As the old joke goes, I'm shocked but not surprised by the smothering of TBD.com. 

Founder and president Jim Brady's departure, three months ago, amid frustration with meddling and bad decision-making by executives at corporate parent Albritton Communications, was a gigantic warning sign, of course. For all intents and purposes, Jim was TBD's heart and soul. Without him, the end was probably inevitable.

But those of us who were following the project closely, through friendships and business relationships, had begun worrying about TBD's longterm viability even before it launched. First trouble sign: when the site's smart GM, Whitney Patton, walked out last summer, frustrated by interference from clueless sales executives at Allbritton. And in the past few weeks, top site talents like product development whiz Bageshri Ghate and managing editor Paul Volpe have departed as well; other TBD stars have been actively looking.

So today's news that TBD will be folded into local TV parent WJLA is not really a surprise. But it's still a shock that such an important, innovative experiment in the future of local news coverage is being snuffed out so quickly. It shows an incredible lack of vision by parent company Allbritton Communications.

This was the biggest-budget effort to reinvent local news, and it didn't even survive a year. Way to innovate, Allbritton. Could TBD's leaders have done a better job with the product? Sure—it never really seemed to capture the local vibe, and it was always too city-centric and ignorant of the Washington suburbs. Was the name a disaster? Oh yeah. Like all startups, it had growing pains. 

But I hear TBD was doing just fine, thank you, in terms of traffic, meeting and exceeding its projections. It probably wasn't making its ad numbers—but that's doubtless because the TV people who muscled into the site's ad sales didn't really know what they were doing. Hint: You don't try to sell a local blog network on a blog-by-blog basis. (Oh yes they did!) And if you can't then figure out how to monetize that blog network with run-of-site ads, well…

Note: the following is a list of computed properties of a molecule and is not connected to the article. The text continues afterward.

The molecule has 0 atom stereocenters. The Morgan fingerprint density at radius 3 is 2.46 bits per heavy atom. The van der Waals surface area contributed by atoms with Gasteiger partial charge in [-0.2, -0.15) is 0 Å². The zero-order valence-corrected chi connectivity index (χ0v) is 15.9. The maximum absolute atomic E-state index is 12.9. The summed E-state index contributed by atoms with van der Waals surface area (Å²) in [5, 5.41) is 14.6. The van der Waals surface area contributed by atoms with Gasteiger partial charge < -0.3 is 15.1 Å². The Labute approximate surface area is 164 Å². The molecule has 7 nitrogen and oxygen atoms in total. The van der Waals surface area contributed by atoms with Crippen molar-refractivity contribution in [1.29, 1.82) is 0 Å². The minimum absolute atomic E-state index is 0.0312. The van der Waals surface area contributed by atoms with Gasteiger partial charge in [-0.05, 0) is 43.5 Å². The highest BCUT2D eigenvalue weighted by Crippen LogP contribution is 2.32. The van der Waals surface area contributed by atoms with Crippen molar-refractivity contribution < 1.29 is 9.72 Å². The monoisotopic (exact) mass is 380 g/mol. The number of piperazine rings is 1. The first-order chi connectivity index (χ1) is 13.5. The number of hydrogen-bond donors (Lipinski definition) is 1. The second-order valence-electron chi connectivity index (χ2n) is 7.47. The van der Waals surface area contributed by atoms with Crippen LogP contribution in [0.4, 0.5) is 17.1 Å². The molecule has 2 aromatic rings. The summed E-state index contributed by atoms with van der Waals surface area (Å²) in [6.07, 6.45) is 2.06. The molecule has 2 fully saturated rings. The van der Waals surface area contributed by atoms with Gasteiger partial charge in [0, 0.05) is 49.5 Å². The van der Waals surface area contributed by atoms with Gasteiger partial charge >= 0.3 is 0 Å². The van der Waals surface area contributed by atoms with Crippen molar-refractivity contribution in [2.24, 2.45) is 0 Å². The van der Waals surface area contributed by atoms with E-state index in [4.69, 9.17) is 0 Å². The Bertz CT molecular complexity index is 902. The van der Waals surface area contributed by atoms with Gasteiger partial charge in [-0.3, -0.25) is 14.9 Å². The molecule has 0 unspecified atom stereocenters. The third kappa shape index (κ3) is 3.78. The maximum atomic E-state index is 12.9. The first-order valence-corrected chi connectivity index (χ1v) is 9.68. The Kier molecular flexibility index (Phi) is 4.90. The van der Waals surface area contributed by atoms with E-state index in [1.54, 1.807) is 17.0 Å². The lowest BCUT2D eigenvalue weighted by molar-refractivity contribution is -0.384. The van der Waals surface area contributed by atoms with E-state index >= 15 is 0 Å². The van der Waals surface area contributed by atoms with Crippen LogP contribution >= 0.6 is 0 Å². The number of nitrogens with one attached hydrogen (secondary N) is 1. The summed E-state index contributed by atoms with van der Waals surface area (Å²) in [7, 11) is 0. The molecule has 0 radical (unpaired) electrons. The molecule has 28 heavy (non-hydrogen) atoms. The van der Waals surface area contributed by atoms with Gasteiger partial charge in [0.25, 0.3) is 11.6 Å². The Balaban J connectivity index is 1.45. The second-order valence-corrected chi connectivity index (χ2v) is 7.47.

The Allbritton people, led by CEO Robert Allbritton, said all the right things at the outset about giving TBD time to find its audience and grow—but they did little to back up those promises. Indeed, there were troubling early signs that jealous TV station execs were working behind the scenes to cripple their own startup. (Otherwise, why do the absolute minimum to promote it on-air?) Typical old-media stupidity and shenanigans. What a pity.

TBD was important, as I've written before, as an effort to find a new model for local news. By cleverly building a network of more than 200 independent local blogs around a skeleton staff of journalists and community managers, TBD was laying a path for a next-generation online metro newspaper (and broadcast) replacement that offered much broader coverage, relevance and reach at a fraction of the traditional cost of covering a large market. The model was completely sound (minus old-media meddling), and some smart entrepreneur or VC or media company will take it and run with it. You can bet on that.